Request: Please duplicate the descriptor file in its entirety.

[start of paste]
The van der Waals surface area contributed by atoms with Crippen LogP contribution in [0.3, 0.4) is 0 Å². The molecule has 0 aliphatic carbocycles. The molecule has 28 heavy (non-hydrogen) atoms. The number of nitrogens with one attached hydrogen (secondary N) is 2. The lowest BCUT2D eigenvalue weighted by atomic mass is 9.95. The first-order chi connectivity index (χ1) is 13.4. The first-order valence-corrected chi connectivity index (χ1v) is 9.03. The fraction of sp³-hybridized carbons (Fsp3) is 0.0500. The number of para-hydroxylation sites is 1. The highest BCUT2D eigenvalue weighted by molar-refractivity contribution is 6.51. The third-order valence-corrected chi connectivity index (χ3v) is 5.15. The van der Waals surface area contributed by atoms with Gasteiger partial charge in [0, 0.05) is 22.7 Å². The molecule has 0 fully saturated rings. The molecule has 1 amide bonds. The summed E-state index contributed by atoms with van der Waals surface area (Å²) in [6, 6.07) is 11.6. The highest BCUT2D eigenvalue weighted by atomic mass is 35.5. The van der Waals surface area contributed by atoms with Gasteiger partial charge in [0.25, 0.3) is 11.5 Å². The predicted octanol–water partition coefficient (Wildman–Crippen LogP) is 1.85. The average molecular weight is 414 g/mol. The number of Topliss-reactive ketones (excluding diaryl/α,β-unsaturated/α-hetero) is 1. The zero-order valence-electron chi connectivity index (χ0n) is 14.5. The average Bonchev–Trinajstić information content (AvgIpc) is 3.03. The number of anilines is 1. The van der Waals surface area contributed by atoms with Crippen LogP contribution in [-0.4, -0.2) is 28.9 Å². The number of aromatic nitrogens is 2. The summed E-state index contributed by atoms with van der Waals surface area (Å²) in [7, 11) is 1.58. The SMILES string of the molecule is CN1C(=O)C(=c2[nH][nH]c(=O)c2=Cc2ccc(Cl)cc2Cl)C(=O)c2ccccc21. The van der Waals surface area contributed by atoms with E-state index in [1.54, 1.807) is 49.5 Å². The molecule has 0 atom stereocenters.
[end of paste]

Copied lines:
The van der Waals surface area contributed by atoms with Crippen LogP contribution in [0.3, 0.4) is 0 Å². The molecule has 0 aliphatic carbocycles. The molecule has 28 heavy (non-hydrogen) atoms. The number of nitrogens with one attached hydrogen (secondary N) is 2. The lowest BCUT2D eigenvalue weighted by atomic mass is 9.95. The first-order chi connectivity index (χ1) is 13.4. The first-order valence-corrected chi connectivity index (χ1v) is 9.03. The fraction of sp³-hybridized carbons (Fsp3) is 0.0500. The number of para-hydroxylation sites is 1. The highest BCUT2D eigenvalue weighted by molar-refractivity contribution is 6.51. The third-order valence-corrected chi connectivity index (χ3v) is 5.15. The van der Waals surface area contributed by atoms with Gasteiger partial charge in [0, 0.05) is 22.7 Å². The molecule has 0 fully saturated rings. The molecule has 1 amide bonds. The summed E-state index contributed by atoms with van der Waals surface area (Å²) in [6, 6.07) is 11.6. The highest BCUT2D eigenvalue weighted by atomic mass is 35.5. The van der Waals surface area contributed by atoms with Gasteiger partial charge in [0.25, 0.3) is 11.5 Å². The predicted octanol–water partition coefficient (Wildman–Crippen LogP) is 1.85. The average molecular weight is 414 g/mol. The number of Topliss-reactive ketones (excluding diaryl/α,β-unsaturated/α-hetero) is 1. The zero-order valence-electron chi connectivity index (χ0n) is 14.5. The average Bonchev–Trinajstić information content (AvgIpc) is 3.03. The number of anilines is 1. The van der Waals surface area contributed by atoms with Crippen LogP contribution in [-0.4, -0.2) is 28.9 Å². The number of aromatic nitrogens is 2. The summed E-state index contributed by atoms with van der Waals surface area (Å²) in [7, 11) is 1.58. The SMILES string of the molecule is CN1C(=O)C(=c2[nH][nH]c(=O)c2=Cc2ccc(Cl)cc2Cl)C(=O)c2ccccc21. The van der Waals surface area contributed by atoms with E-state index in [1.54, 1.807) is 49.5 Å². The molecule has 0 atom stereocenters.